Desert, an arid region with little or no vegetation. The word comes from a Latin word meaning abandoned or forsaken, signifying lack of human habitation. Although deserts seem to be uninhabited, some kinds of plants and animals have adapted to the harsh conditions. People, too, live in or near deserts—traditionally as oasis dwellers or nomads. In the 20th century, permanent settlement in some deserts has increased, largely due to improved means of obtaining water and to such inventions as air conditioning.
The term desert usually refers to areas that, in addition to being extremely dry, have high daytime temperatures, particularly in the summer. Many scientists also consider polar regions to be deserts, since they are arid and sustain little or no vegetation.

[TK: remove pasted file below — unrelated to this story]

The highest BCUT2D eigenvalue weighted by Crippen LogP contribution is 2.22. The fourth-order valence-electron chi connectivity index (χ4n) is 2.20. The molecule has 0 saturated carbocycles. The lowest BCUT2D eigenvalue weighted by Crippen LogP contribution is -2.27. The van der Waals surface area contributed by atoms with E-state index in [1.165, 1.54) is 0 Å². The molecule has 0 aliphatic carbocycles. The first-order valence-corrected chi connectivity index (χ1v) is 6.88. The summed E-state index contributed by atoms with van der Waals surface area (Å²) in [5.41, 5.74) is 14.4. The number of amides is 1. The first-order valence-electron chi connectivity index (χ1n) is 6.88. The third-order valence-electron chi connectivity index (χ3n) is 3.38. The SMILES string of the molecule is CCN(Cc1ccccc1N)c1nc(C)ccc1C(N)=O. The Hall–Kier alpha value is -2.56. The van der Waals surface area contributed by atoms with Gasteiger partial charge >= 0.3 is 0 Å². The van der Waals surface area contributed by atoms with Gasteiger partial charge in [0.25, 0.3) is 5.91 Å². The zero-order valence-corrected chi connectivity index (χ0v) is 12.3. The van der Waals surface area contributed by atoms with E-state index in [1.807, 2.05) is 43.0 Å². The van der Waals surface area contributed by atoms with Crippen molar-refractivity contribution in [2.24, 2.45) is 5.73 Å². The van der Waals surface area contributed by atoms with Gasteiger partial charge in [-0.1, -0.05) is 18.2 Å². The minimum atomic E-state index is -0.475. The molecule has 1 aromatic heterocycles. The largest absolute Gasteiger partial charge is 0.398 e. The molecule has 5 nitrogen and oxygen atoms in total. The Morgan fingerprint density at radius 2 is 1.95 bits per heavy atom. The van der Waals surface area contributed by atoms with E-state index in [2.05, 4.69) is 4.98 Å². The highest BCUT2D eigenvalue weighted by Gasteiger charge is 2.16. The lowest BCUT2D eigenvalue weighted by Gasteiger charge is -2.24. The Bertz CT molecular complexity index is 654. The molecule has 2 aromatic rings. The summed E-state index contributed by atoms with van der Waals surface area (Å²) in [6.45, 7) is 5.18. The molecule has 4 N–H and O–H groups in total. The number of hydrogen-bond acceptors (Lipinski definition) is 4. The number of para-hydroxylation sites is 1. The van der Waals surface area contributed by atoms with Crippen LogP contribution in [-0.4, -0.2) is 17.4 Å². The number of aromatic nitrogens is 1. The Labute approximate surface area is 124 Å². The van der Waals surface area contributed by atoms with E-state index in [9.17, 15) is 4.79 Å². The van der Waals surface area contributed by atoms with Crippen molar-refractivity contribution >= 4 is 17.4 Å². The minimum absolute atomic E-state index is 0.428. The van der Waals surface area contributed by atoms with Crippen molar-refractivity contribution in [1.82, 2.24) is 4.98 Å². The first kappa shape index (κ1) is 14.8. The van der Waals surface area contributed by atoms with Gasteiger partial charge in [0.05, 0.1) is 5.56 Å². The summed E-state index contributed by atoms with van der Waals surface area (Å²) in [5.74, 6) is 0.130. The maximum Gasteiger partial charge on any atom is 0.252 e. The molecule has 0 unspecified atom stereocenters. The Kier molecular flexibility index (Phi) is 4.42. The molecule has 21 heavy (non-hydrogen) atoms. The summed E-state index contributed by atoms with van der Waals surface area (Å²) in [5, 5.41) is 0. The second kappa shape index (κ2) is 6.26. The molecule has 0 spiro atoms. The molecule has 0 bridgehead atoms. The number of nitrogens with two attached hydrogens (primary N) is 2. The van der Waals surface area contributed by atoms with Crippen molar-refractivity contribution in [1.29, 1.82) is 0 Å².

For information on polar areas, the discussion in this article is concerned with deserts in the usual sense.
Deserts occupy between 15 and 20 per cent of the earth's land area. They usually receive less than 10 inches (250 mm) of precipitation yearly. Precipitation, usually rain, tends to come in a few heavy storms of short duration. Deserts are often bordered by semiarid areas.